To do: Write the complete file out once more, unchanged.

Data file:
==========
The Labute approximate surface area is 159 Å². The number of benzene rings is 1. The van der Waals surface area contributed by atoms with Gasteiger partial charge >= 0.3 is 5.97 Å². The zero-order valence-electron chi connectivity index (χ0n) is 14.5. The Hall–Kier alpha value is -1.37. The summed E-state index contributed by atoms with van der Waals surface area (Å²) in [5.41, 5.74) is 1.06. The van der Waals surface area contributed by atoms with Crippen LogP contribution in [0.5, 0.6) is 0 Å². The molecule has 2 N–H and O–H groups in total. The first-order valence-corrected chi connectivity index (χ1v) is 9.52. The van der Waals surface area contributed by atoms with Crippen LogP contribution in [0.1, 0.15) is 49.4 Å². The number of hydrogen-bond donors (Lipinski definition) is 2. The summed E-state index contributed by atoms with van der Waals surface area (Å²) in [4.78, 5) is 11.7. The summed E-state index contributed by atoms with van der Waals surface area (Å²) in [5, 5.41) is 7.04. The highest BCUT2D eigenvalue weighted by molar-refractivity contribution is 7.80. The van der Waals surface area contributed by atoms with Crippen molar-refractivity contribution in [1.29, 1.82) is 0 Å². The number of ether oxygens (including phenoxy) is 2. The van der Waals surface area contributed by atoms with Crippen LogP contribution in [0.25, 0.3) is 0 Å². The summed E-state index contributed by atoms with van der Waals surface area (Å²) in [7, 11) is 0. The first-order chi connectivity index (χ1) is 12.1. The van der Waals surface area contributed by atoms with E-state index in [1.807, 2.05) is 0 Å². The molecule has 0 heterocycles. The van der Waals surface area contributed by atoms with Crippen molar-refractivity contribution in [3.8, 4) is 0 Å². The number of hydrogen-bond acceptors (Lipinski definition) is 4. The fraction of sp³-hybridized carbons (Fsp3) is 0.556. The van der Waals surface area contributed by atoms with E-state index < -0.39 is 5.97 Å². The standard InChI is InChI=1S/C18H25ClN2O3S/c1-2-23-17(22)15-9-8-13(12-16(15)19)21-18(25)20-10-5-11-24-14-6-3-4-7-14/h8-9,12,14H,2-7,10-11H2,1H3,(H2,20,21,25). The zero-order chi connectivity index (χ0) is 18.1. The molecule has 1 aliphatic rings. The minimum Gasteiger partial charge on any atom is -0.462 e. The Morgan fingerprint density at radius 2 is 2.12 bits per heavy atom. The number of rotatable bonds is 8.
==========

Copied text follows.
The Labute approximate surface area is 159 Å². The number of benzene rings is 1. The van der Waals surface area contributed by atoms with Gasteiger partial charge >= 0.3 is 5.97 Å². The zero-order valence-electron chi connectivity index (χ0n) is 14.5. The Hall–Kier alpha value is -1.37. The summed E-state index contributed by atoms with van der Waals surface area (Å²) in [5.41, 5.74) is 1.06. The van der Waals surface area contributed by atoms with Crippen LogP contribution in [0.5, 0.6) is 0 Å². The molecule has 2 N–H and O–H groups in total. The first-order valence-corrected chi connectivity index (χ1v) is 9.52. The van der Waals surface area contributed by atoms with Crippen LogP contribution in [0.1, 0.15) is 49.4 Å². The number of hydrogen-bond donors (Lipinski definition) is 2. The summed E-state index contributed by atoms with van der Waals surface area (Å²) in [4.78, 5) is 11.7. The summed E-state index contributed by atoms with van der Waals surface area (Å²) in [5, 5.41) is 7.04. The highest BCUT2D eigenvalue weighted by molar-refractivity contribution is 7.80. The van der Waals surface area contributed by atoms with Crippen molar-refractivity contribution in [1.29, 1.82) is 0 Å². The number of ether oxygens (including phenoxy) is 2. The van der Waals surface area contributed by atoms with Crippen LogP contribution in [0.25, 0.3) is 0 Å². The summed E-state index contributed by atoms with van der Waals surface area (Å²) in [7, 11) is 0. The first-order chi connectivity index (χ1) is 12.1. The van der Waals surface area contributed by atoms with E-state index in [1.807, 2.05) is 0 Å². The molecule has 0 heterocycles. The van der Waals surface area contributed by atoms with Crippen molar-refractivity contribution in [3.8, 4) is 0 Å². The number of hydrogen-bond acceptors (Lipinski definition) is 4. The fraction of sp³-hybridized carbons (Fsp3) is 0.556. The van der Waals surface area contributed by atoms with E-state index < -0.39 is 5.97 Å². The standard InChI is InChI=1S/C18H25ClN2O3S/c1-2-23-17(22)15-9-8-13(12-16(15)19)21-18(25)20-10-5-11-24-14-6-3-4-7-14/h8-9,12,14H,2-7,10-11H2,1H3,(H2,20,21,25). The zero-order chi connectivity index (χ0) is 18.1. The molecule has 1 aliphatic rings. The minimum Gasteiger partial charge on any atom is -0.462 e. The Morgan fingerprint density at radius 2 is 2.12 bits per heavy atom. The number of rotatable bonds is 8.